The president of Bolivia’s Supreme Electoral Court, Salvador Romero, has announced he is going to call for general elections before next Monday, January 6th reported local newspaper La Razon.
“The deadline is January 6th so we are going to call for elections and release the electoral schedule and timeline,” he said at a press conference. According to the reformed Act on Exceptional and Temporary Regime to hold the 2020 General Elections, the time to call for elections was extended 10 more working days.
Furthermore, two appeals demanding to annul the legal entity of the Movement for Socialism (MAS) the party of ousted President Evo Morales were dismissed by the Electoral Court.
The Supreme Court dismissed these demands unanimously as none of them fit into any of the reasons to disqualify political organizations from legal entry to run in the elections, explained the electoral body in a statement released by Bolivian newspaper Los Tiempos.
MAS would therefore be allowed to take part in the 2020 electoral processes according to the Electoral Court. New general elections are expected for next June with a view to restore the constitutional order following supposed irregularities in the October elections and the resignation of President Morales on November 10.
The ruling was issued based on a detailed analysis and founded on Bolivian legislation and taking into account international doctrines and norms.
“Those who demanded the prohibition of MAS are coup mongers, anti-democratic, inheritors of (dictator Hugo) Banzer. The only thing we are demanding is that the new members of the Supreme Electoral Court enforce the law without bias towards any party or citizen group,” posted Morales in his Twitter profile from Argentina.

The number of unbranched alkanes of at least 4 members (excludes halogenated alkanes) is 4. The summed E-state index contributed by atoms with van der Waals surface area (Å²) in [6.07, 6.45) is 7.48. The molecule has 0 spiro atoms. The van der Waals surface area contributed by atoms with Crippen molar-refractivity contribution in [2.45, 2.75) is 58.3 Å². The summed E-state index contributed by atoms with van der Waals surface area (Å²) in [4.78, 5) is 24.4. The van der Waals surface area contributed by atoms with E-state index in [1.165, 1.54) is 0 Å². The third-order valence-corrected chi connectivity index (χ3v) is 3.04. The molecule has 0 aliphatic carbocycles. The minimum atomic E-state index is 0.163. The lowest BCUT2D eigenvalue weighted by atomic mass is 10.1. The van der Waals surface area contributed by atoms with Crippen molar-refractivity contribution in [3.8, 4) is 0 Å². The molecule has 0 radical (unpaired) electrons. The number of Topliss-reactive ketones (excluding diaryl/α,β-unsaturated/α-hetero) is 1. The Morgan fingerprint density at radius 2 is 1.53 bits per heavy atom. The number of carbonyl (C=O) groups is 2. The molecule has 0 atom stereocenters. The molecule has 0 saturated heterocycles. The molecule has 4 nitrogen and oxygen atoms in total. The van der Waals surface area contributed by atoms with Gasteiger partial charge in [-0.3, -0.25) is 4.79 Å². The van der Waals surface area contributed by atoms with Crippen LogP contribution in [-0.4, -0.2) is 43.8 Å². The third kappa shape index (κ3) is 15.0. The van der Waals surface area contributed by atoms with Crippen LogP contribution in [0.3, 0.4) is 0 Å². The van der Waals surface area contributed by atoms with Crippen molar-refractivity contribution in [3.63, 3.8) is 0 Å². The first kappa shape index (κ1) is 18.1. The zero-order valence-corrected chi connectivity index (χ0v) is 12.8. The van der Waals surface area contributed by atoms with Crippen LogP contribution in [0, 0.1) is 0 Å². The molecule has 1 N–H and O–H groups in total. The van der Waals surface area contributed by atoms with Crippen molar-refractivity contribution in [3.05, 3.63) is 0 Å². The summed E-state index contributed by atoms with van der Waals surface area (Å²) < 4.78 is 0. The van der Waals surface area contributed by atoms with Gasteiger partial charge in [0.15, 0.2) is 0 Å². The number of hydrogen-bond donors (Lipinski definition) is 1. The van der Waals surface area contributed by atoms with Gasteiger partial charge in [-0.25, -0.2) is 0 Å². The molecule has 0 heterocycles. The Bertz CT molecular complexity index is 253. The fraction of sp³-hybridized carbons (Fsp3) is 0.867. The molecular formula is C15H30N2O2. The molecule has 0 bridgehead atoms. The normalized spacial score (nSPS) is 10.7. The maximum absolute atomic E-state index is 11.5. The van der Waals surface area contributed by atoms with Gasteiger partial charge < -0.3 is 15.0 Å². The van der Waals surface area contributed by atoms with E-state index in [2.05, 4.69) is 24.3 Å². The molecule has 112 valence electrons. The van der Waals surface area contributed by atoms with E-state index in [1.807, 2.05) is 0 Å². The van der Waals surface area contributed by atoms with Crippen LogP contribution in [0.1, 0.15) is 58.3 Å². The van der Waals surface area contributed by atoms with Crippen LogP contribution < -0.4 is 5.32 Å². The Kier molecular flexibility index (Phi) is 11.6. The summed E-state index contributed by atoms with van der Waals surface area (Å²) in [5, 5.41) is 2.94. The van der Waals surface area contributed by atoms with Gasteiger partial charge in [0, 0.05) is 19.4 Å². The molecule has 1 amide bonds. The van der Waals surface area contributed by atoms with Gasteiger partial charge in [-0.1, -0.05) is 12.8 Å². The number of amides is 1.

Requests were based on alleged irregularities in the October elections, but neither Law 026 on Electoral Regime nor the Law on Political Organizations envisage the illegalization of political parties out of election crimes. Besides these allegations would be applied individually.
Evo Morales was also charged for usurping the role of President after inaugurating a public work from his refuge in Argentinean territory on December 23rd, reported local media. A lawsuit was filed by lawyer Omar Duran to a Bolivian court, stating that Morales committed the crime by inaugurating by phone in a public market in the Bolivian department of Tarija.
Morales is also expected to be charged for the crimes of terrorism, insurrection or armed revolts against the State’s security and sovereignty as he did not recognize Jeanine Añez as president and for calling on coercive measures to destabilize the current Bolivian government, Duran said.
Translation by Resumen Latinoamericano, North America Bureau